A familiar face around the Pulaski County courthouse said this week he will retire at the end of his current term in December 2014.
County Clerk Ralph Troxtell said in fairness he wants to announce his retirement early enough so those interested in the position will have sufficient time to make up their minds. Next year is local election year and potential candidates for county clerk have between November 6 and January 28 to file petitions of election.
“I’ve got my time in,” said Troxtell, alluding to 13 years on Pulaski Fiscal Court, representing the then-7th Magisterial District, and eight years as county clerk at the end of his current term. He worked for the Pulaski County Road Department before being elected as a member of fiscal court.
“I think the time is right ... it’s time to give somebody else an opportunity,” reasoned Troxtell.
Relatively young at 57, Troxtell is not looking at another public office. “I’ve got my farm and I do enjoy farming.” He owns 80 acres in the Bronston community and leases another 100 acres.
Troxtell indicated he will leave picking a successor to the voters. “I’m not endorsing anyone at this time,” he emphasized.
News of Troxtell’s retirement plans elicited the ultimate compliment from Pulaski Circuit Clerk George Flynn.
“My grandpa always told me you couldn’t make a silk purse out of a sow’s ear,” said Flynn. “But to transform an old plowboy from Bronston into the type of county clerk Troxtell is; that comes as close to that analogy as you can get.”
Said Flynn: “Troxtell is honest, trustworthy, hardworking, dependable ... he has everything you need in a public official.”
Troxtell embraces the plowboy image: “I’m 100 percent a country boy. I’m one of us. Pulaski County voters have blessed me to the highest. I will always be grateful.”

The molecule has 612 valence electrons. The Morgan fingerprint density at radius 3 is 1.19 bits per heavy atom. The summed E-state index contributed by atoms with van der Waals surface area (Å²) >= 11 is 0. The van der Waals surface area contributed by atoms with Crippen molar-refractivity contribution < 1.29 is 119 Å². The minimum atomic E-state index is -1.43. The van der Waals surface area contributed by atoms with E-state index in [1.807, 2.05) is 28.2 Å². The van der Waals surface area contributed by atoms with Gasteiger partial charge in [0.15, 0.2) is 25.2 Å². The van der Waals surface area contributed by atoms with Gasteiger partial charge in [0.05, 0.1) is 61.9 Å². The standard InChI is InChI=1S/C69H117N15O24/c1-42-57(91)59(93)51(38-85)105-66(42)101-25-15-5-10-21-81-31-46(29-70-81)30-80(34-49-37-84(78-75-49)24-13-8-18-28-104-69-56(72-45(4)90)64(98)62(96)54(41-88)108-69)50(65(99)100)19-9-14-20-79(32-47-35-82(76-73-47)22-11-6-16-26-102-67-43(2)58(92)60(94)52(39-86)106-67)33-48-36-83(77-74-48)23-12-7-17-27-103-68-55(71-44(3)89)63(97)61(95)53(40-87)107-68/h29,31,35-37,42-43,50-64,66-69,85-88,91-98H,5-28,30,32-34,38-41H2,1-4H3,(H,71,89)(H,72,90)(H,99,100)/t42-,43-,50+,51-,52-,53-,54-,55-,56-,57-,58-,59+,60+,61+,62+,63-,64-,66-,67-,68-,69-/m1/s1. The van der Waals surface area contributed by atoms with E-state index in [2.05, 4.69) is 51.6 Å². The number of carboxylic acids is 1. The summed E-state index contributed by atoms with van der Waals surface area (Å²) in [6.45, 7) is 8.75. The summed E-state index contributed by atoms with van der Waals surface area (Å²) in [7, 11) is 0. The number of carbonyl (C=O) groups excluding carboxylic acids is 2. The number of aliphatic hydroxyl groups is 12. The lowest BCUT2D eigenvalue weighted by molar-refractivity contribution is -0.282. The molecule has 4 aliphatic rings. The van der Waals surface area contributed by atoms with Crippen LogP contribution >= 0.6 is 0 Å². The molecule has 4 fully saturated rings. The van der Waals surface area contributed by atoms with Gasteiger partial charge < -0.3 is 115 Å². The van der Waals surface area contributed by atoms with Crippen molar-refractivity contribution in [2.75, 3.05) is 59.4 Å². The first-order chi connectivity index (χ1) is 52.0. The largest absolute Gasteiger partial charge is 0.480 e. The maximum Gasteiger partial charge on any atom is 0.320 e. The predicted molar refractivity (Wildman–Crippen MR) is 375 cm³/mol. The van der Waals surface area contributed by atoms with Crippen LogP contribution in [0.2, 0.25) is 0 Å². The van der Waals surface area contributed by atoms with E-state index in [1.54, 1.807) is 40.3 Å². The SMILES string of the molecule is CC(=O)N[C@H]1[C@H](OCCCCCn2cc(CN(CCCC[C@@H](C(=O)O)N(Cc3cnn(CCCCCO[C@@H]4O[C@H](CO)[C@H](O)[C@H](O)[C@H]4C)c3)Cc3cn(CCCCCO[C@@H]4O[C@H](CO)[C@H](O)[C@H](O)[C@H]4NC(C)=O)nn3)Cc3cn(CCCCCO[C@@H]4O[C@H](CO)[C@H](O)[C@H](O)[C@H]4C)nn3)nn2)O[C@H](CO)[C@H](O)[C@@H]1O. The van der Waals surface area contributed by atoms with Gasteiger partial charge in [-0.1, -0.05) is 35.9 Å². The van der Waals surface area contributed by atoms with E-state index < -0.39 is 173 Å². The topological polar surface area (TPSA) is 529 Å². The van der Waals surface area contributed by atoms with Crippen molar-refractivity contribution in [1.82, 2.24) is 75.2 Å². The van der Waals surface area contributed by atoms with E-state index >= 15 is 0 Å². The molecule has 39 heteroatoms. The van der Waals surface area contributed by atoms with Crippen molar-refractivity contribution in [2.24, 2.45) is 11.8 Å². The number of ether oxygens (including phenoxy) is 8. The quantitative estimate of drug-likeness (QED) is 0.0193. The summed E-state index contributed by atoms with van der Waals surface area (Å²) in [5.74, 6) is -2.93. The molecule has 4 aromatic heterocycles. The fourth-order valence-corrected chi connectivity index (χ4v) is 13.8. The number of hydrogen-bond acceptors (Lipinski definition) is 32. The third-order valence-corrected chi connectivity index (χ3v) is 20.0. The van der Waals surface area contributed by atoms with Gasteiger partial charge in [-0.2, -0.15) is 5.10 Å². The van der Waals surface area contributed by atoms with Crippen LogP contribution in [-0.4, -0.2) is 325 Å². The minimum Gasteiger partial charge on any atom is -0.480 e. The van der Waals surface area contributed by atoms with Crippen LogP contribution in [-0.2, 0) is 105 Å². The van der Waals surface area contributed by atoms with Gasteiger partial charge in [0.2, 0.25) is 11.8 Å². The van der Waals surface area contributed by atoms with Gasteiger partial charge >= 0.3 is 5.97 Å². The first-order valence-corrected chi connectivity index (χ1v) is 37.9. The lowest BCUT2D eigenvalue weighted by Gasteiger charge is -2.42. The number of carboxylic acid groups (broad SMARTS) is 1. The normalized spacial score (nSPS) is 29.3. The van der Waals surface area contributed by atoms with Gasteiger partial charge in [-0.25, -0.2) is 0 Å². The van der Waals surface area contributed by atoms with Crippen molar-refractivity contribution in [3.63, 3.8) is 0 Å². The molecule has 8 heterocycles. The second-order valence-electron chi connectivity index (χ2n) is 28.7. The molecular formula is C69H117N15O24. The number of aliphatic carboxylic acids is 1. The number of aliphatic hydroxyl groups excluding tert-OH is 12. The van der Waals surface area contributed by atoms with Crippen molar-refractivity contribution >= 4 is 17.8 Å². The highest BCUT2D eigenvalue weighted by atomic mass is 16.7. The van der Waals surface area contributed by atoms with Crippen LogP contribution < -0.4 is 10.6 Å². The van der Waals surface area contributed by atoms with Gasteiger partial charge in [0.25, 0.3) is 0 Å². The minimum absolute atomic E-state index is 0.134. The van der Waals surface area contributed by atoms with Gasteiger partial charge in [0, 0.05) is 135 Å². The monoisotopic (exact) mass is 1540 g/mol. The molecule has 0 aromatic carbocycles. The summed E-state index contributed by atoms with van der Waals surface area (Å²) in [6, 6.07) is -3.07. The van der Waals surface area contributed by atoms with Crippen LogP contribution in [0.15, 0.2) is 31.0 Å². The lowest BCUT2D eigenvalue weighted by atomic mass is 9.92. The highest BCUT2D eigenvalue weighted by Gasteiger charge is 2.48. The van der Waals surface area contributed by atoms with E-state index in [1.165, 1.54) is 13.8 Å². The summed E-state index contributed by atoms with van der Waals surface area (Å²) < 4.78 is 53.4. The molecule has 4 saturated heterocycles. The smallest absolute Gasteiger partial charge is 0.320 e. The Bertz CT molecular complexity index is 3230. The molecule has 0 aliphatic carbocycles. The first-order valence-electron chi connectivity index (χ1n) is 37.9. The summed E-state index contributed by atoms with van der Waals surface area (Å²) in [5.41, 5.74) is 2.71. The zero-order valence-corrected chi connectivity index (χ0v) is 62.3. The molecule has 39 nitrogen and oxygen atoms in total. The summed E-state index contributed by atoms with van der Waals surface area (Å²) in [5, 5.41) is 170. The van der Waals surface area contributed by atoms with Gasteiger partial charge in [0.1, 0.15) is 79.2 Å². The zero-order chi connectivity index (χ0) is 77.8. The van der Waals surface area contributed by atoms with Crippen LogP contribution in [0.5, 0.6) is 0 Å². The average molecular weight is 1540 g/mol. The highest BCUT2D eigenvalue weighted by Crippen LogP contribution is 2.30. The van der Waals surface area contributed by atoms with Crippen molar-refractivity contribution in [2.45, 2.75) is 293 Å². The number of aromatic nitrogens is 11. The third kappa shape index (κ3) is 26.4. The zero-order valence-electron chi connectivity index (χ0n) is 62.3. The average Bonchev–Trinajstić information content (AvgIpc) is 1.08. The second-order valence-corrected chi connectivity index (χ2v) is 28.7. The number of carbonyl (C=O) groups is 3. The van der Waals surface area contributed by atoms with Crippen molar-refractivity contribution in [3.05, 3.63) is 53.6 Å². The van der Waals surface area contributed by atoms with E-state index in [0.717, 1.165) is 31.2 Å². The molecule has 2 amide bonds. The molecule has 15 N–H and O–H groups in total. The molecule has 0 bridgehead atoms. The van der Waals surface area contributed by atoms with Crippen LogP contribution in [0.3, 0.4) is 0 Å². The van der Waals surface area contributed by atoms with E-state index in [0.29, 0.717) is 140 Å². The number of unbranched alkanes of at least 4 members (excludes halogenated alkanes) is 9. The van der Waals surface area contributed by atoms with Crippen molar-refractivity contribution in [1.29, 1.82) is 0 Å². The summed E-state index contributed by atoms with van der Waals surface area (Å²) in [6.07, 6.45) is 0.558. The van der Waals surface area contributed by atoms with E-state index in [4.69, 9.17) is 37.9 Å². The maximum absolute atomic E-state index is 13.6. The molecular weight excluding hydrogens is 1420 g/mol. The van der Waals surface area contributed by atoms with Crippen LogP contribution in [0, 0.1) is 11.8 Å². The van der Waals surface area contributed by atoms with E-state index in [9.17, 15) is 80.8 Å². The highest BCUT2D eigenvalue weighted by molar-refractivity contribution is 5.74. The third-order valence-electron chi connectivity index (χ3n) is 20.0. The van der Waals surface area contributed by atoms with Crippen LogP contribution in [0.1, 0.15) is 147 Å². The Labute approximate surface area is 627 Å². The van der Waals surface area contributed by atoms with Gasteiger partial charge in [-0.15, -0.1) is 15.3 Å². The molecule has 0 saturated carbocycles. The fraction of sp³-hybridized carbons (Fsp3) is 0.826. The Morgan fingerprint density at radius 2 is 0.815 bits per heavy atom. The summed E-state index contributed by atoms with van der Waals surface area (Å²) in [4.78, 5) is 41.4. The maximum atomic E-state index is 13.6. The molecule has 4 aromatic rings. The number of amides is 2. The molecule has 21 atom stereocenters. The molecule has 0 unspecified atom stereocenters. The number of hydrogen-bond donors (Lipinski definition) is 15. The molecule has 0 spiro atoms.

He credits a lot of good help along the way. “Without naming them, they know who they are. I’m a firm believer that in the political arena, you should surround yourself with intelligent people.”
Troxtell said the clerk’s office is a learning process every day. “It certainly doesn’t embarrass me to say, ‘I don’t know ... let me get somebody to help you.”
The branch office at Somerset Mall that opened in November 2007 is a campaign promise that turned into a success story.
“They told me it wouldn’t work but it has been very successful,” said Troxtell. “People really use it ... it averages 35 to 40 percent of the motor vehicle and boat licensing we do. Of the things I’ve done, I’m probably the most proud of that.”
Troxtell also renovated the main clerk’s office at the courthouse, increasing customer-service stations from eight to 17.
“We did that during the Labor Day weekend in 2008,” he remembers.
As county clerk, Troxtell oversees an office that took in $17.5 million in fees last year. Among its hundreds of duties, the office each year licenses about 80,000 vehicles, including trucks, cars and boats. The clerk’s office has a staff of 24 deputy clerks.
Troxtell, as county clerk, is chair of the Pulaski County Board of Elections. The board is in charge of conducting elections in the county.
“I firmly believe,” he said, “the recent switch to paper ballots, tabulated with optical scanners, has brought many older people, hesitant to use computers, back to the voting booth.” “Everybody is familiar with a pencil and paper,” he said.
“Some folks said a return to paper ballots would make it easier to “steal votes” during an election,” said Troxtell.
“No so,” Troxtell said. “Each precinct has its own coded ballots ... and paper ballots are only backups to the scanners,” he explained.
“I think we have the best election system in the country,” Troxtell added. “People (Harp Enterprises) who maintain our voting equipment say they love to come to Pulaski County.”